Will Eisner: A Spirited Life |
by Bob Andelman
Although he died on Jan. 3, 2005, Will Eisner remains a legend in the comics industry. In fact, the most prestigious award for a comic book creator given away each year at the San Diego Comic-Con is called the Eisner Award in his honor. Eisner is remembered by many for his writing and art (namely The Spirit and A Contract With God, one of the first graphic novels), as well as his business skills in managing and publishing (a rarity in the comics industry).
You would think a biography about such a successful, creative and accomplished individual would be really entertaining, right? Well, Will Eisner: A Spirited Life seems to focus more on the people around Eisner than on Eisner himself.
This biography is fascinating in one aspect, in that Eisner worked with and knew pretty much every legend in the comics industry. In telling Eisner's story, Bob Andelman is not excessively name-dropping as much as simply listing the facts. From working during the birth of modern-day comics (The Golden Age) to Stan Lee offering Eisner his job at Marvel to the Kitchen Press/Warren Publishing revival of The Spirit, this book covers a lot of exciting times in history. On the other hand, the book occasionally drudges through the mundane. While it is worth noting Eisner's pivotal role in pioneering preventative maintenance for the Army with Army Motors and PS Magazine, Andelman exhaustively covers this period of Eisner's life, listing nearly every person that he ever worked with and even those that later outbid him.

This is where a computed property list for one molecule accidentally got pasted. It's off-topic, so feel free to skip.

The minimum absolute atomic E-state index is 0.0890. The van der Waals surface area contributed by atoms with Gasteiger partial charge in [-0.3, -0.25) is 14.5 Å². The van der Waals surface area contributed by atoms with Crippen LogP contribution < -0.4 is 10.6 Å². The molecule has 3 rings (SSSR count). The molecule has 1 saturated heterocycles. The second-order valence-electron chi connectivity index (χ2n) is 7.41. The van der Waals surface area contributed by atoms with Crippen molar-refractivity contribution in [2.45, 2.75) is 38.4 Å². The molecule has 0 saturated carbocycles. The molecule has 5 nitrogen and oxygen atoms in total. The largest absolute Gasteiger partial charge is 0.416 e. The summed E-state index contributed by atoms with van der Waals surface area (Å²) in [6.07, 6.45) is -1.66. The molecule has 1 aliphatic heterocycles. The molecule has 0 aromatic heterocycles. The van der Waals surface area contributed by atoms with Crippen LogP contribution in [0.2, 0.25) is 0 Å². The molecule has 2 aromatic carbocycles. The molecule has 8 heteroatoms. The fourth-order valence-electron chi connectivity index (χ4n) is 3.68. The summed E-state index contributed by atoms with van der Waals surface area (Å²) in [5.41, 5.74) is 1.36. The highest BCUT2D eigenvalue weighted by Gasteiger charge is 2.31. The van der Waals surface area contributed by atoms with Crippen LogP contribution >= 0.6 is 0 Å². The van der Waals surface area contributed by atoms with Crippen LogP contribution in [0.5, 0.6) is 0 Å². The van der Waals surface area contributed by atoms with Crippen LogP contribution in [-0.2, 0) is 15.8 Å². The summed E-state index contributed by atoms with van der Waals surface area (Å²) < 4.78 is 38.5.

It is seemingly apparent in comments throughout the book that Andelman became a close friend of Eisner's. And being such a close friend, it may explain why some subjects are broached carefully and with an excessive amount of tact. The biggest example is the death of Eisner's daughter at a young age from leukemia. What must have been a significant and traumatic event is briefly covered over a page or two and rarely mentioned thereafter. Other important events involving Eisner focus more on the other people involved and their backstory, rather than offering Eisner's views and impressions.
Now, not every biography needs to be a Kitty Kelley tell-all, but this book seems to focus more on who Eisner knew and tells stories about them. In other words, Andelman writes the biography as if Eisner was a supporting character in his own life. Perhaps that was the intent, as Eisner created and published stories about fictional characters for others to read. Maybe it's fitting that A Spirited Life is filled with larger-than-life big-name characters while the creative source is behind the page.
by C. Nathan Coyle